When you are one of the Dominant Voices can you really understand what it’s like to not be?

I have a confession to make. I am a white middle class male with a university education, parents who love and support me and a beautiful, intelligent wife and a whip smart and cute little kid. There I’ve said. I have it all off my chest. I have to say that I have lived a very privileged life and I am truly blessed. So what do I know about hardships? To be honest I don’t really know that much. Sure I have had some challenges along the way, but really in the scheme of things, life up until this point has been pretty good. Now, I don’t want to jinx anything so I will stop rabbiting on. However how does this life prepare me for working with anybody less fortunate than myself?

This sprung to mind recently when a female jockey, Michelle Payne, won the Melbourne Cup. Now I must confess that I missed the actual race as I was getting to the airport but I saw the replay and thought good on her. And then I heard her comments about succeeding in a male dominated world and again I thought, good on her! However, then perhaps predictably, there was some backlash from certain sections of the racing industry that were apparently outraged that Ms Payne commented on her view of what she saw as a male dominated industry. A cursory glance showed that every single one of the proponents were men, perhaps proving Ms Payne’s point? But what struck me was that given that all of the commenters were men, did they really understand what it was like for a female jockey in the Australian racing industry and did they even ask?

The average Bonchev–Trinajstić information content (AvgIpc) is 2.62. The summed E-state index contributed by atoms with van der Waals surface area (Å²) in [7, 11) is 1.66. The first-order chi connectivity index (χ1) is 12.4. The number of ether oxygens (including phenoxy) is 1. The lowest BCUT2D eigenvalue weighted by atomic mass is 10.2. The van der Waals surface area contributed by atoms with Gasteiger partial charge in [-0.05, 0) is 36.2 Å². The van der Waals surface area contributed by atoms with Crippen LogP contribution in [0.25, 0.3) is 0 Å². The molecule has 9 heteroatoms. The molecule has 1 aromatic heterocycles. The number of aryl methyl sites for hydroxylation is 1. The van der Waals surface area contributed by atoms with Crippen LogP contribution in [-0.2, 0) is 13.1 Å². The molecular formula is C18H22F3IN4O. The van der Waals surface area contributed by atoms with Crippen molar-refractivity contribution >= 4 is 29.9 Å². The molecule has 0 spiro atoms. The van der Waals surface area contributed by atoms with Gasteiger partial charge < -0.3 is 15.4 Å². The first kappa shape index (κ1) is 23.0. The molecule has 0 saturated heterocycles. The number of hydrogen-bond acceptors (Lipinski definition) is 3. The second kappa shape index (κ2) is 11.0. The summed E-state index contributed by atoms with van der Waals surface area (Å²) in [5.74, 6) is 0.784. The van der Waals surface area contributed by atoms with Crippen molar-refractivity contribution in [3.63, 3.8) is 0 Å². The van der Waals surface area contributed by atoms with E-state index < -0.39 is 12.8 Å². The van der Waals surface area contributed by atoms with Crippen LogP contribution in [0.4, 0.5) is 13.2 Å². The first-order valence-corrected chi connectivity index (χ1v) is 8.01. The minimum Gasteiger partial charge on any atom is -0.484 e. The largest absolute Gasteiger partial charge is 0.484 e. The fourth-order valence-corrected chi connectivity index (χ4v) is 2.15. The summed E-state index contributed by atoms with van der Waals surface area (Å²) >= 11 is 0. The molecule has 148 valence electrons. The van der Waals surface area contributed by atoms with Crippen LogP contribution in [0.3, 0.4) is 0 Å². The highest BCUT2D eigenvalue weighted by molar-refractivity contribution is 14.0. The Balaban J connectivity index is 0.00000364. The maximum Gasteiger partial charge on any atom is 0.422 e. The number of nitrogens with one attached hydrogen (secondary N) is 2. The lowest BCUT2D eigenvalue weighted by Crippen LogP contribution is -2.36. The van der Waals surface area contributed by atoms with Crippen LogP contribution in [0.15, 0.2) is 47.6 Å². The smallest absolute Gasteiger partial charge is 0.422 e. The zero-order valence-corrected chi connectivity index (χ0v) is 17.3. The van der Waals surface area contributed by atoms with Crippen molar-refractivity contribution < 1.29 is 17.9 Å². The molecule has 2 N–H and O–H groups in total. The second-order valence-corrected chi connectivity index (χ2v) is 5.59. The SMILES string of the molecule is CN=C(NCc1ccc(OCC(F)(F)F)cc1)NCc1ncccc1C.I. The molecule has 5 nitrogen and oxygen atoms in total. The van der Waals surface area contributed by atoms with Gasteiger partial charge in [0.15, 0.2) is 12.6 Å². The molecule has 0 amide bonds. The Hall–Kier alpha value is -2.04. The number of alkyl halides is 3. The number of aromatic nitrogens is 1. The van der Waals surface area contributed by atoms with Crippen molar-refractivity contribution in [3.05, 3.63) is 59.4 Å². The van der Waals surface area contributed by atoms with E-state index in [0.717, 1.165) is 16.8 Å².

Now, going back to me, (of course), I know that I have lived a good life and understand that all I can really do when it comes to truly understanding others is two things.

  1. Listen: I don’t know what everybody’s values are, I don’t know their experiences, and I haven’t lived their lives. The only way I can found out more is to listen and I mean truly listen.
  2. Find the right person for the job: We understand that personalities, social styles and communication styles play a part in successful engagement and we match styles and skills to the project. It’s not one size fits all and ensuring that we understand the right personalities for the right projects is critical.

So in the case of Ms Payne, maybe it was worth listening a little more to why she felt it was challenging to work in a male dominated environment rather than reacting to the message? You don’t need to have lived her life to understand it but you do need to listen to learn.